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Storm-Washing: The New Bank Ploy to Milk Foreclosure Relief PR In Storm-Wrecked Areas

Foreclosures had already slowed to a trickle in the areas where banks are now offering relief


Ever since Superstorm Sandy, we’ve seen the phenomenon of storm-washing from our finance sector. That’s when banks decide to capitalize on the storm and generate some good PR by offering extended relief to homeowners in the storm’s path.

Banks are offering extended relief to homeowners in areas affected by superstorm Sandy in the form of loan forbearance and fee waivers, making a small dent into the billions of dollars in damages that are expected.

Fannie Mae and Freddie Mac reminded mortgage servicers last week that homeowners in places that are declared disaster areas by President Obama were eligible for federal assistance programs. In some cases mortgage payments could be delayed for up to one year, Freddie Mac said […]

Fannie Mae encouraged homeowners with homes that were damaged by Sandy or those who have difficulty paying their mortgage to reach out to their mortgage servicers, which are the companies listed on their monthly mortgage statement. Fannie Mae said some may qualify for a 90-day mortgage forbearance, which can temporarily suspend or reduce mortgage payments in some cases.

Banks like Chase and Wells Fargo are helping waive fees and assisting homeowners for everything from overdraft fees to mortgages.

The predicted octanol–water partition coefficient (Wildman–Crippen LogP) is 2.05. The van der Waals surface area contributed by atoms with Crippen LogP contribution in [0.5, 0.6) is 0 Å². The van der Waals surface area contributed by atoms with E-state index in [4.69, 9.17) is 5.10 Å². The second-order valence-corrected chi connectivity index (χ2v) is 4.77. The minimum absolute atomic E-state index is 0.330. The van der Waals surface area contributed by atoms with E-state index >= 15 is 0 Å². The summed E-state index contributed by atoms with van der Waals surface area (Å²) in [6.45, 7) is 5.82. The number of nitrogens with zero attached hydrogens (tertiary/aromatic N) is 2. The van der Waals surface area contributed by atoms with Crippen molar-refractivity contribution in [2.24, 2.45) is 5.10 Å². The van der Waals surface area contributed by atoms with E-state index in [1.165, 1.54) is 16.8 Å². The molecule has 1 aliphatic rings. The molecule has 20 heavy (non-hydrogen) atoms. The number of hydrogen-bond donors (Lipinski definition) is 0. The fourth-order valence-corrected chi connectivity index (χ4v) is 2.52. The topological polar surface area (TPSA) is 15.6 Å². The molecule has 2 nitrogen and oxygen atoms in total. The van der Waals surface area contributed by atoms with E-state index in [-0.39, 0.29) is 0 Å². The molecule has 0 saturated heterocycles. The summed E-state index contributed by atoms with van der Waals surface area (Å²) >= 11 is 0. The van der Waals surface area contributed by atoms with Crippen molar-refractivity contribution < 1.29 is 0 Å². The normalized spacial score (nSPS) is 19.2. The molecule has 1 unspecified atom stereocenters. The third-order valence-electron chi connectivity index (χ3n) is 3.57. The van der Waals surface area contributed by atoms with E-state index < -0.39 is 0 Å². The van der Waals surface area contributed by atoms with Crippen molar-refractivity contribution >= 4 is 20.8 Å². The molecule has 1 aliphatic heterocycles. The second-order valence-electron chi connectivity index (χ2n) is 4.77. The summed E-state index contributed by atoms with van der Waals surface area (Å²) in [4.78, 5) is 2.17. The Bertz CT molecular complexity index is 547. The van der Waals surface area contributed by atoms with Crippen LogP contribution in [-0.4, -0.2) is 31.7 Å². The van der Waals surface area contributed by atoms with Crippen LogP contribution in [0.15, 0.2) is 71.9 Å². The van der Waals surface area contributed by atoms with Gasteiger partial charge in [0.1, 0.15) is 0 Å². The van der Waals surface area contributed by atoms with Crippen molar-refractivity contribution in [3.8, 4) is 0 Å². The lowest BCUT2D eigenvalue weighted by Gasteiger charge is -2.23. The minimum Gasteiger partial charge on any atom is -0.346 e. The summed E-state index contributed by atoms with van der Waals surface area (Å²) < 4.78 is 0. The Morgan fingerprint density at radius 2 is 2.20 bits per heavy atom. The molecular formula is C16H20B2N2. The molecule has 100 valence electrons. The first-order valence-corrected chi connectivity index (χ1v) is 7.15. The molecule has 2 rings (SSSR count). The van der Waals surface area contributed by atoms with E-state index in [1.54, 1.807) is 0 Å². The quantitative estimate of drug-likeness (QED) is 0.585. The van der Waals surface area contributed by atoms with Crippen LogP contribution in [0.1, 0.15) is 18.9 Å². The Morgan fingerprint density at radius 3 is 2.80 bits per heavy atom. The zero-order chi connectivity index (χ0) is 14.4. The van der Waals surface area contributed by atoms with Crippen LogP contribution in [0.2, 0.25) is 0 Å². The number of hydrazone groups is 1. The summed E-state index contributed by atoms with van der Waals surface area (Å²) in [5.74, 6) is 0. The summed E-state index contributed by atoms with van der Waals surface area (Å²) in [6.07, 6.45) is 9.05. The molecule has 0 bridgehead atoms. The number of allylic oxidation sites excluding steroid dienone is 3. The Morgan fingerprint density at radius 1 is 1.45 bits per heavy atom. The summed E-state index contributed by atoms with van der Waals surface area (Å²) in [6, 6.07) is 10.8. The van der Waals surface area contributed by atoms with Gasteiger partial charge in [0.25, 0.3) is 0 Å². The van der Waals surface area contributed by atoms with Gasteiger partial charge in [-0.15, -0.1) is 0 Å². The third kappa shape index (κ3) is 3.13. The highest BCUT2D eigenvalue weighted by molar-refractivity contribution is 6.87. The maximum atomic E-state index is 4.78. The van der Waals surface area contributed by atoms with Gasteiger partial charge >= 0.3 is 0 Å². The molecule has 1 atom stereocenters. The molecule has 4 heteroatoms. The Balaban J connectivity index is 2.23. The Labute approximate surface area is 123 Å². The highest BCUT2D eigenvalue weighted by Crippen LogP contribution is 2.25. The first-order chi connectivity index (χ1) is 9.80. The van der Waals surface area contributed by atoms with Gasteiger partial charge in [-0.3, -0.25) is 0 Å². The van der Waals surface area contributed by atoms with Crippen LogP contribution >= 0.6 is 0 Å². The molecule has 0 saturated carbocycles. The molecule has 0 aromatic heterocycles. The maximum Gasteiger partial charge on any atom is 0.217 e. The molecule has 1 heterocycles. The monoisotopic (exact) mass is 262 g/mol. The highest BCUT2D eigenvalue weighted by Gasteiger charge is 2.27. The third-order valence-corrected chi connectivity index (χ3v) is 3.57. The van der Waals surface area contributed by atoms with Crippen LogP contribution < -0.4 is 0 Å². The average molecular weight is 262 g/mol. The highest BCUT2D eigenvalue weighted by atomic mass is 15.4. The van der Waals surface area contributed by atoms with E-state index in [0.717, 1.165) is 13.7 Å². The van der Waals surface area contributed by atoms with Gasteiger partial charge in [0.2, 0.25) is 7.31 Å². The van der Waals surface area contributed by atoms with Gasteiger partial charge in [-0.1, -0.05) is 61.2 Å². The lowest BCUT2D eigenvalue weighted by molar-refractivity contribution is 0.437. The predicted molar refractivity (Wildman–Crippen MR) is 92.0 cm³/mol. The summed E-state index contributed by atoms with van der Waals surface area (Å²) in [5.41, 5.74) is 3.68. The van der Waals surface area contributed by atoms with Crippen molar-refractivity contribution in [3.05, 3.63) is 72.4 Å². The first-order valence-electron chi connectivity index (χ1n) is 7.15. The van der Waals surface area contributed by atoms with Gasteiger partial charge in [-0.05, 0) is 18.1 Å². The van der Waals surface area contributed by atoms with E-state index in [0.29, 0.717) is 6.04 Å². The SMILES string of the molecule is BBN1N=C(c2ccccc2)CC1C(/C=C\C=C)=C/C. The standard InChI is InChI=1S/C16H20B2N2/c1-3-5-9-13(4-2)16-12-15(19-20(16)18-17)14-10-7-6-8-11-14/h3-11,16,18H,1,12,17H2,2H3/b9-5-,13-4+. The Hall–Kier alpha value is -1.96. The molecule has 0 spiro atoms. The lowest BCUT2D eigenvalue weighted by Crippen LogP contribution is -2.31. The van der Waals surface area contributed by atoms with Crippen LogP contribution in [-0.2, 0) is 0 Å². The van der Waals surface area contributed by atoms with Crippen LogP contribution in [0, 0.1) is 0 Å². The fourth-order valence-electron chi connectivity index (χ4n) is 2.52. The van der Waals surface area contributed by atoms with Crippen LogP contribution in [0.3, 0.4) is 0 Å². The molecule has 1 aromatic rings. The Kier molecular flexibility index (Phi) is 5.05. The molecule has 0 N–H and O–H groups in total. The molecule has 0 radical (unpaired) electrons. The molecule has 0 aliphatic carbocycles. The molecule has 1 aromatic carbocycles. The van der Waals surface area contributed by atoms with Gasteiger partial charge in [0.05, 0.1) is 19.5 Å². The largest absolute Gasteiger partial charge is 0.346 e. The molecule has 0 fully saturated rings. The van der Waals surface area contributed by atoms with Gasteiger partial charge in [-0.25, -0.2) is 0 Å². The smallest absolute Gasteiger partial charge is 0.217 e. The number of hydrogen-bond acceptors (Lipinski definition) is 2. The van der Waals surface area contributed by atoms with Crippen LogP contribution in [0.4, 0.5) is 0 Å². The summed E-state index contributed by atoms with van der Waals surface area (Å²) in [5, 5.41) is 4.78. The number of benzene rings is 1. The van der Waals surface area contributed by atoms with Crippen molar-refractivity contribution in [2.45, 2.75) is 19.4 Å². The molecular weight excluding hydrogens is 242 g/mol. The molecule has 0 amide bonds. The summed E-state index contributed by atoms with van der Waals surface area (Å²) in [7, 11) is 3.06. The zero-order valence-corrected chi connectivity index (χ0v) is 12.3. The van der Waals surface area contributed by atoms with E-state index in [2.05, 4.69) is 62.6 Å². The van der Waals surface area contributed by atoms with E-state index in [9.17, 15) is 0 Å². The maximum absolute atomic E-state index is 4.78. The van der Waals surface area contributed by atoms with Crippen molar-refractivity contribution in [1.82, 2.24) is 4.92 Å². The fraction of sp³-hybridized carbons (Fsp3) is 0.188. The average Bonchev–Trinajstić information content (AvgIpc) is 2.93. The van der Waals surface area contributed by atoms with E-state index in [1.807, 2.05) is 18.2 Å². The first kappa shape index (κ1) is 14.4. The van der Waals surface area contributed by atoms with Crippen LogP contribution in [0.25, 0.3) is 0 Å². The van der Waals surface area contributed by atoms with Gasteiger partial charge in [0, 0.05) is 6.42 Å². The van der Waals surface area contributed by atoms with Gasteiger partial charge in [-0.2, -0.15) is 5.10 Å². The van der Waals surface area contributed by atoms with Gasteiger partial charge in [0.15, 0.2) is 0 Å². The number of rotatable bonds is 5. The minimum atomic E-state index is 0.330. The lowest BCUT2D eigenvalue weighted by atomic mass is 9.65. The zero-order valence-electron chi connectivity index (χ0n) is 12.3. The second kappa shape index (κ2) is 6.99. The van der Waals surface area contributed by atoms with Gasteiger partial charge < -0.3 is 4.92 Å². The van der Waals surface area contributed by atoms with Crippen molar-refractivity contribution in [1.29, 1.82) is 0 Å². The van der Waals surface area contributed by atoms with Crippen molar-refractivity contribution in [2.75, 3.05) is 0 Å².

“To help our customers focus on their safety and recover from the impact of Hurricane Sandy, we are proactively waiving all mortgage related fees and absorbing any costs associated with delayed closings,” said Kevin Watters, head of mortgage originations at Chase.

The critical part about this is that the most affected areas – New York, New Jersey, and Connecticut – were already frustrating banks with rules that, in New York and New Jersey, force lawyers to personally attest to the veracity of foreclosure documents, and in Connecticut, mandate person-to-person mediation between borrower and lender before foreclosure proceedings. Foreclosures had already slowed to a trickle in these areas. Fannie and Freddie wanted to increase their fees in these states because they took too long to foreclose. So the storm actually forced banks to do what they should have been doing all along – extend relief to families that can afford a payment, rather than punishing states that protect due process under the law.

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David Dayen

David Dayen